There are very few things in life better than hitting the links with your buddies. It’s one of the best ways to escape from reality, not take yourself too seriously, get outside, and catch up with your mates. It doesn’t matter if you’re a scratch golfer or can’t break 100, it’s about having a good time if you’re a regular, recreational golfer.
But, even if you are just a weekend warrior, you need to always come prepared. There’s nothing worse than playing golf with someone who couldn’t care less and let’s you know about it by showing up to the course without having one single clue about what’s going on.
5 Ways To Be Ready For A Round Of Golf
When we say be prepared, this doesn’t mean taking some practice swings at the range before your round, although that always helps. Instead, show up with plenty of golf balls, tees, and most importantly a not-so-serious demeanor that’s going to bring down the levels on the first tee. Keep things simple, you aren’t Tiger Woods, you’ll never be Tiger Woods, so have fun with it, after all, that’s what you’re here to do.
Also, and this is a big one, don’t discourage any of your playing partners if you happen to be better than them. Yes, you can absolutely joke around with them, but there’s a fine line between joking and actually turning people off from the game of golf. The game of golf is hard, don’t make it harder for someone who is out there just looking to hit a little white ball around with the fellas.
Look The Part
Golf fashion, style, and standards are changing. Depending on where you’re playing, maybe you can get away with an untucked polo and jeans, or maybe you’re playing at a private club where you’ve got to dress much nicer than the state of your game. Just know the type of place you’re teeing it up at.
A good rule of thumb is to overdress if you’re playing somewhere you’ve never been. I’m not saying wear a $500 outfit to the course, but showing up with your shirt tucked in with a belt and some tennis shoes or golf shoes never hurt anybody.
Relax And Stop Taking Yourself So Seriously
If you’re reading this, you’re most likely not a professional golfer seeing as how professional golfers know how to prepare for a round of golf. So, you’re not a professional golfer, don’t act like one.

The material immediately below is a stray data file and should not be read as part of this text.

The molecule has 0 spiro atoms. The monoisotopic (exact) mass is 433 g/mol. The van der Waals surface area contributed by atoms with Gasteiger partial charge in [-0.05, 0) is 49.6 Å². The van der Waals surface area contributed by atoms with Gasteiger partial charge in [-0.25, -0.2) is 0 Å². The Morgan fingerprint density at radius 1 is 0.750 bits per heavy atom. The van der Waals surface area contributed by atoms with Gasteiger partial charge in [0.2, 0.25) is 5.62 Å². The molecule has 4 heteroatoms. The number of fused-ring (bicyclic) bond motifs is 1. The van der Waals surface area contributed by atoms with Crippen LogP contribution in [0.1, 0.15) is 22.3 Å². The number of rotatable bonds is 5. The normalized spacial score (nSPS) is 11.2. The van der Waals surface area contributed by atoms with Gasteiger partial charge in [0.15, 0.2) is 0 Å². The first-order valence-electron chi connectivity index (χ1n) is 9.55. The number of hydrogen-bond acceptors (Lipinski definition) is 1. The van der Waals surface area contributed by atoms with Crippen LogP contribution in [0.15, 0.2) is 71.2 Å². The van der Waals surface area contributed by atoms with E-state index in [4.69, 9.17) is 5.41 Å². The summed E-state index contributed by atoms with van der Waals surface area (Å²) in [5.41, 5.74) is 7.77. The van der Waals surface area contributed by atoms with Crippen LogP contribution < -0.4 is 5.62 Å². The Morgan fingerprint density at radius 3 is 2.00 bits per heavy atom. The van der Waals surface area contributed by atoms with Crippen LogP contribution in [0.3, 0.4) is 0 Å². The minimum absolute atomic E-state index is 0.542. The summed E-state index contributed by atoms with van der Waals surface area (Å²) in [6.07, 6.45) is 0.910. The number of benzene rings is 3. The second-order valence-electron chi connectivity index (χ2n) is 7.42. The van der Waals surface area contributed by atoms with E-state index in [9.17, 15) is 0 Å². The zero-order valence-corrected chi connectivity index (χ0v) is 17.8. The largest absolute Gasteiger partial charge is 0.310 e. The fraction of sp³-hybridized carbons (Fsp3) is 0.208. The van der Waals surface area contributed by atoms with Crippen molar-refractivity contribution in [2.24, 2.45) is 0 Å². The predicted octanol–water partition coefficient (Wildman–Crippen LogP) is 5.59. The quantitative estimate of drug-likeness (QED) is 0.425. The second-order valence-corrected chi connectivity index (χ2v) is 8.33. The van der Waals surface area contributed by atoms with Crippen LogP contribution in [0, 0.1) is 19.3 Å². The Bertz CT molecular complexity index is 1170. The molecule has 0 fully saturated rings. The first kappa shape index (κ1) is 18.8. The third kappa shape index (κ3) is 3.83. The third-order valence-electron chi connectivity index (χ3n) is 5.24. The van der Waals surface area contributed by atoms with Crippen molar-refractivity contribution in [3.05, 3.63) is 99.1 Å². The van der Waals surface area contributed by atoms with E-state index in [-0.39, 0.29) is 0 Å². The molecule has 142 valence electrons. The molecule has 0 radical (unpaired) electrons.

You’re going to deal with some good breaks and some bad breaks out on the course. Cherish the good breaks and laugh off the bad ones, and certainly don’t be ‘that guy’ that screams at the top of their lungs after a lipped-out putt or poor tee shot. You don’t play golf professionally, you play it recreationally.
Know Some Golf Etiquette
While you shouldn’t be taking yourself so seriously during your round, you still have to keep your playing partners and the course itself in mind during your round.
Here are a few unwritten rules to remember while on the course:
- Don’t drag your feet while walking on the green. Your shoes, especially ones with spikes, can do some serious damage to the putting surfaces a team of greenskeepers treats like their own children.
- Don’t step in anyone else’s line while on the green. Again, shoes can change putting surfaces.
- If you take a massive divot out of the fairway or rough, fill it with sand if it’s available on the golf cart. Grass takes a while to heal.
- Rake the bunkers. Always rake the bunkers. Someone else is going to be in that bunker in the group behind you.
- Fix your divot on the green. If you see a pitch mark on the green, take your tee or divot tool and fix it.
- Be aware of other groups around your own. Don’t crowd another group on the tee box if there’s a holdup. Also, if you can hear them talking, they can hear you, so be mindful of talking loudly when another group is playing another hole.
Maybe Don’t Drink Too Much
Someone will inevitably be the belligerent one in your group if the drinks start flowing, don’t let that person be you.
First and foremost, nobody wants to babysit someone else while they’re trying to have a good time on the golf course. Second of all, having too much to drink on the course then ruins the rest of your day. Pace yourself, you’re going to be out there for at least four hours. You probably wouldn’t delete 23 beers in four hours anywhere else, so maybe don’t do that on the golf course.